Once you've got your personality figured out, then there are things you can do to help yourself be more productive. Once you understand where your strengths and weaknesses are then you can tailor the following productivity tips to suit your needs.
How to Be More Productive: Four Productivity Hacks
Hack #1: Daily Top 2 Priorities
My number one biggest tip to help you become more productive is to only focus on one to two things in any given day.
Now, that doesn't mean that I'm not doing more than one or two things in a day. It just means that my number one and number two priorities are the things that I know I want, and need, to get done that day.
I make sure that those two things are attacked first thing in the morning. They're the first things I do.
Before I check email and before I do any client work, I look at what my priorities are and I do those two things. Focusing on one or two things per day allows me to make progress. It allows me to move forward in the priorities and action steps that I'm working towards. And by the way, I identify those priorities from within my 90-Day Plan and my evening routine.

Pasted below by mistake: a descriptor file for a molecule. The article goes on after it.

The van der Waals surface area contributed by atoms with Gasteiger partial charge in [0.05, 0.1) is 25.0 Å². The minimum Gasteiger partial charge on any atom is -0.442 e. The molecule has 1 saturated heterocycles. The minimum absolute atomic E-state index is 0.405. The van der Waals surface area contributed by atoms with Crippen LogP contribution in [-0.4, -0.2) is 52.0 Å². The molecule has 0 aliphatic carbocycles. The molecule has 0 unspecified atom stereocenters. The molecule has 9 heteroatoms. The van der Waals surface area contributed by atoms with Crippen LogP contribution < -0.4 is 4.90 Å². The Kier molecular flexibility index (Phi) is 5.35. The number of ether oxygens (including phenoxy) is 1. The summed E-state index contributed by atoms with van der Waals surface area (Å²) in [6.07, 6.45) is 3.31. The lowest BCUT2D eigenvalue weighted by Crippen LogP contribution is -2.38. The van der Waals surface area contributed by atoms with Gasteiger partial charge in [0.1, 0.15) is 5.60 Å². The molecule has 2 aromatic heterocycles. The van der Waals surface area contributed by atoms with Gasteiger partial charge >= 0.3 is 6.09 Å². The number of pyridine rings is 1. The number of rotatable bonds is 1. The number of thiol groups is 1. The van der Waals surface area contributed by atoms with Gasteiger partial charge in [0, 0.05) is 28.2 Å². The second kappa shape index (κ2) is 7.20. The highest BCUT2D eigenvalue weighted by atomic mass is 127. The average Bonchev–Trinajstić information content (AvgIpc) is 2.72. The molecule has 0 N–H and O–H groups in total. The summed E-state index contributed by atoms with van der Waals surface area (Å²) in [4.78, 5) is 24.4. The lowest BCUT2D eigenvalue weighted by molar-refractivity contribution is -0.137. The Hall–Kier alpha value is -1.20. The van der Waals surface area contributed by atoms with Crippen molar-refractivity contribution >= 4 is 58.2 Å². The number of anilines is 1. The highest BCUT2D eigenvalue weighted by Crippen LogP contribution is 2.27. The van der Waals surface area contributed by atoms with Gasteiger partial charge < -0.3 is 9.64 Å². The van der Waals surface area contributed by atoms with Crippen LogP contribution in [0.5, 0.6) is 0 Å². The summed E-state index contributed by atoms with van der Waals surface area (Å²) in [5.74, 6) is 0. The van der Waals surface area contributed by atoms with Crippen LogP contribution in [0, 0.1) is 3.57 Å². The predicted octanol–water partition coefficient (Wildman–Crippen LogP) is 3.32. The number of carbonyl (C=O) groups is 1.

Focus on one or two things a day. Make sure they're the first things that you do when you get up in the morning. That sets you up for being more productive at the start of your day.
Hack #2: Batching
If you don't want to waste time or lose momentum, I would recommend batching your tasks. What I mean by that is finding all the different tasks and to-do items that are similar. That way you don't have to switch out of a program to start a new task, you don't have to start a new program, and/or you don't have to move into a different area to change tasks.
To optimize batching, similar tasks basically need to be done using the same program, in the same location.
For example, I am video batching today so all the video content for my business is being done today. Any videos that I need to record, whether it's for my YouTube channel, my membership site, or for courses, there is a specific day of the month that I completely dedicate to recording videos.
I've got my makeup and hair done so I want to make sure that everything is set up and I just knock them all out in one go. Staggering them out over the month would be an example of context switching and not very productive.
It takes a lot of effort to set everything up for videos so why not just do it all in one day by batching the tasks.
Hack #3: Focused Time Blocks
On top of batching, I'm also a huge fan of focused time blocks. That's where I set aside a block of time to focus on doing one thing. Time focusing and batching work really well together.
For example, I might have four x two-hour time blocks throughout a day where I'm focusing on one task. I break my day up into those two-hour blocks. At the end of a two-hour block, I have a break or do something else.
If I know something is going to take longer than one two-hour time block, then I can plan that out. It allows me to also plan things because I can easily say, “Well, this is gonna take this long,” and that fits into a focused time block.